The seasons reflect the cycle of life. We have just stepped through Samhain, the juncture of autumn and winter. The year has reached maturity, and we are invited to explore our own relationship with maturity. To explore the areas in which we have grown or matured throughout the year, and the places where we require more development. We are encouraged to look at the life cycle of our projects, relationships and systems. To look upon endings and periods of rest with a welcoming gaze and non-attachment. With deep awe and reverence for that which has brought us to where we are. And to let it go with a prayer.
Coming to a place of acceptance that often those things that mature us are the things we found most painful, challenging or unpredictable. The season brings with it a sense of loss. There is a poignancy with each shard of beauty that unfolds. With each patch of earth exposed. As we witness the death, or dormancy, of natural elements around us, we are confronted with our own relationship with loss. Women’s feelings of loss tend to be subtly pervading throughout the year - the menstrual cycle is a cycle of potentiality, vulnerability and loss - however it can become more prominent (however disguised) during this seasonal transition. The losses we experience come in many guises, from the death of a loved one, to the culmination of a dream, to the closing of another chapter of life. We must allow the losses to move us. To resonate and teach what they have to teach. For what is life but a journey? With bumps and challenges along the way. Comings and goings. Love and loss. And with each step we get a little further. We grow a little taller and become a little wiser. This mystery of life is revealed to us only in fragments. But like the jewels that make up a crown, each fragment is perfect and complete simply as it is. Rather than desperately seeking the destination, take this time to appreciate all the gems that line the path. Draw a detailed map. The road of the Self. All of the rivers and ridges along the way. Reflect on the beauty and the pain, but do not become consumed by them. Simply love them for the service they offered.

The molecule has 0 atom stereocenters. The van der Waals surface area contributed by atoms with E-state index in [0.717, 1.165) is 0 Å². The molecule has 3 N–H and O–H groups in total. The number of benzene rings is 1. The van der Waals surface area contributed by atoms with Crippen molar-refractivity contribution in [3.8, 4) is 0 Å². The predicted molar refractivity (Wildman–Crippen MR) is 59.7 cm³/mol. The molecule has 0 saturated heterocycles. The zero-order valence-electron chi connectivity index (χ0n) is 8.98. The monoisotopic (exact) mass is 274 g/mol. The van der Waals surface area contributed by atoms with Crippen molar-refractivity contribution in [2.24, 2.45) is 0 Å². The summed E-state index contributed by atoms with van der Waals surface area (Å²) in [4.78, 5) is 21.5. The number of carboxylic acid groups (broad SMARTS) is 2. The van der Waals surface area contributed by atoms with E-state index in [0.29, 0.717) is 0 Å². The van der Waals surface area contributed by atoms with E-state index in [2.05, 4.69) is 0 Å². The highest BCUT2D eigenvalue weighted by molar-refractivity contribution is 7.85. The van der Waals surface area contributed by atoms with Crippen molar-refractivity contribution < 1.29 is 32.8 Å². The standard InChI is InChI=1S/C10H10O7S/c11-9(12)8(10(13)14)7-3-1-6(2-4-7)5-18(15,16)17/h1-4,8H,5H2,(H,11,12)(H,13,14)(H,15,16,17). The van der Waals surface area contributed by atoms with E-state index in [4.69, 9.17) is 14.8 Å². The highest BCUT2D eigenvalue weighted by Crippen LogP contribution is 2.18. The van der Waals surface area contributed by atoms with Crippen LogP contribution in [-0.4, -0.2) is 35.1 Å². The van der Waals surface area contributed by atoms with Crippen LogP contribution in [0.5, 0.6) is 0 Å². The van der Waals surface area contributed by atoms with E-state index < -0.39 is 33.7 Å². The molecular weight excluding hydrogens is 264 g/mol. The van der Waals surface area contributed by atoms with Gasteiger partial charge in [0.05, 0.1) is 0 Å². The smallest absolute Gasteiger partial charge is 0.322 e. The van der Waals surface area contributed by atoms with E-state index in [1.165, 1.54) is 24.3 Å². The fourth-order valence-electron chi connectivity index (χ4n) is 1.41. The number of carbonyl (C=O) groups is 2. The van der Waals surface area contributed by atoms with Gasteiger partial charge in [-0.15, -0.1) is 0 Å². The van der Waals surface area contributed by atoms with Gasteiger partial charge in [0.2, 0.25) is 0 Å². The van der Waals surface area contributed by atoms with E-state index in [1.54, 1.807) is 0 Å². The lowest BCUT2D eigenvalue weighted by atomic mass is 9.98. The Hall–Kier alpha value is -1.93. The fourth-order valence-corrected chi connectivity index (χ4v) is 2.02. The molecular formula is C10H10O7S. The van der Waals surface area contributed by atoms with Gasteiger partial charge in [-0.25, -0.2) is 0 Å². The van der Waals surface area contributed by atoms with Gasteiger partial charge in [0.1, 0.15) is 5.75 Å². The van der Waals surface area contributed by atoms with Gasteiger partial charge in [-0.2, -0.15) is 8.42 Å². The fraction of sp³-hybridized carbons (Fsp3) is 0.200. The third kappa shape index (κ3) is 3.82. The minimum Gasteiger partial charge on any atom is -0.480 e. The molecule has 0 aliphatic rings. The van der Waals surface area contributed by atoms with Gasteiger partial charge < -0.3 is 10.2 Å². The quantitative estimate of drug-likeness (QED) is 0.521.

Practice… journaling about the things learnt, the adventures embarked upon, and the things that need putting to bed. Journal about the points along your map for which you are most grateful or have the most growth associated. What mysteries of the self have you solved this year? And what new mysteries have unearthed? Where have you witnessed success and where failure? And how can you expand from both? Can you remain unattached as you witness the fluctuations of fortune? Can you elevate your consciousness to look at life from a higher perspective – not conditioned by material or societal standards? How can you progress in your spiritual life? How can you become more connected? What or who inspires you? How can you develop and express devotion with humility and sincerity?
Think on these questions throughout the coming weeks. Note how the answers may change or develop as you become more conscious, more attuned and sensitised.


Modern life makes it very easy for us to rarely spend any time outside. And as winter is looming, the sanitised and comfortable climate of heated houses become more attractive than ever. As the landscape becomes bare and the weather hardens and becomes less hospitable, you may feel some resistance to spending much time outdoors. My determination is to convince you not to give in to this resistance and instead to celebrate time outside almost more so than any other time of year. Partly, for our mental and physical health, soaking up as much day light and fresh air as possible is invaluable. Many people succumb to feelings of depression, low-energy or despondency during the darker months. One of the greatest ways to avoid or overcome these feelings is to spend more time in nature. Nature has always been one of the most reliable healers for a whole range of mental and physical dis-ease. And there is a real magic to the winter landscape. An ethereal, other-worldly feeling of energetic stillness. I say ‘energetic’ stillness because it certainly isn’t a lethargic stillness. The whole atmosphere is filled with stored up energy and potential. If you are sensitive to your surroundings you can feel it. Like a pulse running through the veins of the earth.